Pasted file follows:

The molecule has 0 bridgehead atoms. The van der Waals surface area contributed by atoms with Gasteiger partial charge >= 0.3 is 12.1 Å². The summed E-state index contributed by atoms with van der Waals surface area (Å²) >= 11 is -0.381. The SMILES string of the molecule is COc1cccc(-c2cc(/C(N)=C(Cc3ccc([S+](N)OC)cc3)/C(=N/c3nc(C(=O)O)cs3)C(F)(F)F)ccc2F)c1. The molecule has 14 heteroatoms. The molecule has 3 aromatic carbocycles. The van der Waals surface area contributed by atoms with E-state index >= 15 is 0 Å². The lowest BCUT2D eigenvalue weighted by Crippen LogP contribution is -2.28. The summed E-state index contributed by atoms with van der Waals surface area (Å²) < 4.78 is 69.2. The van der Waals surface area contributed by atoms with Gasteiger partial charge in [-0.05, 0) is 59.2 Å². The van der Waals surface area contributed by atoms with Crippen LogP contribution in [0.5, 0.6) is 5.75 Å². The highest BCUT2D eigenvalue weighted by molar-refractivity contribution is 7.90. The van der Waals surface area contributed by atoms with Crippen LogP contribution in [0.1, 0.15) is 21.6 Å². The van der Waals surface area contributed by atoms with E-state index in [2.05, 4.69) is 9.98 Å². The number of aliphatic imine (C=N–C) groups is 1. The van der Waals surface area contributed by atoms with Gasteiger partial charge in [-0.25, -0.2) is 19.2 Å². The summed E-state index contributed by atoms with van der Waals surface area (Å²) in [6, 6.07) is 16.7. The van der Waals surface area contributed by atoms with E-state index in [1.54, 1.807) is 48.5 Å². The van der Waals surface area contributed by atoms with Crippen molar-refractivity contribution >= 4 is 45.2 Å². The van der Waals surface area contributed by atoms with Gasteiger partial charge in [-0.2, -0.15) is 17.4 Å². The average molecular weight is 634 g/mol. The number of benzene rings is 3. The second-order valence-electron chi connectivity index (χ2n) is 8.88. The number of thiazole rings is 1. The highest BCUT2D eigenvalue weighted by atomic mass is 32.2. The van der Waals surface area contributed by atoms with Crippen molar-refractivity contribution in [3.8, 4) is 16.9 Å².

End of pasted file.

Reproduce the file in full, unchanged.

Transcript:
The molecule has 0 bridgehead atoms. The van der Waals surface area contributed by atoms with Gasteiger partial charge >= 0.3 is 12.1 Å². The summed E-state index contributed by atoms with van der Waals surface area (Å²) >= 11 is -0.381. The SMILES string of the molecule is COc1cccc(-c2cc(/C(N)=C(Cc3ccc([S+](N)OC)cc3)/C(=N/c3nc(C(=O)O)cs3)C(F)(F)F)ccc2F)c1. The molecule has 14 heteroatoms. The molecule has 3 aromatic carbocycles. The van der Waals surface area contributed by atoms with E-state index >= 15 is 0 Å². The lowest BCUT2D eigenvalue weighted by Crippen LogP contribution is -2.28. The summed E-state index contributed by atoms with van der Waals surface area (Å²) < 4.78 is 69.2. The van der Waals surface area contributed by atoms with Gasteiger partial charge in [-0.05, 0) is 59.2 Å². The van der Waals surface area contributed by atoms with Crippen LogP contribution in [0.5, 0.6) is 5.75 Å². The highest BCUT2D eigenvalue weighted by molar-refractivity contribution is 7.90. The van der Waals surface area contributed by atoms with Crippen LogP contribution in [0.1, 0.15) is 21.6 Å². The van der Waals surface area contributed by atoms with E-state index in [2.05, 4.69) is 9.98 Å². The number of aliphatic imine (C=N–C) groups is 1. The van der Waals surface area contributed by atoms with Gasteiger partial charge in [-0.25, -0.2) is 19.2 Å². The summed E-state index contributed by atoms with van der Waals surface area (Å²) in [6, 6.07) is 16.7. The van der Waals surface area contributed by atoms with E-state index in [1.54, 1.807) is 48.5 Å². The van der Waals surface area contributed by atoms with Crippen molar-refractivity contribution >= 4 is 45.2 Å². The van der Waals surface area contributed by atoms with Gasteiger partial charge in [-0.2, -0.15) is 17.4 Å². The average molecular weight is 634 g/mol. The number of benzene rings is 3. The second-order valence-electron chi connectivity index (χ2n) is 8.88. The number of thiazole rings is 1. The highest BCUT2D eigenvalue weighted by atomic mass is 32.2. The van der Waals surface area contributed by atoms with Crippen molar-refractivity contribution in [3.8, 4) is 16.9 Å².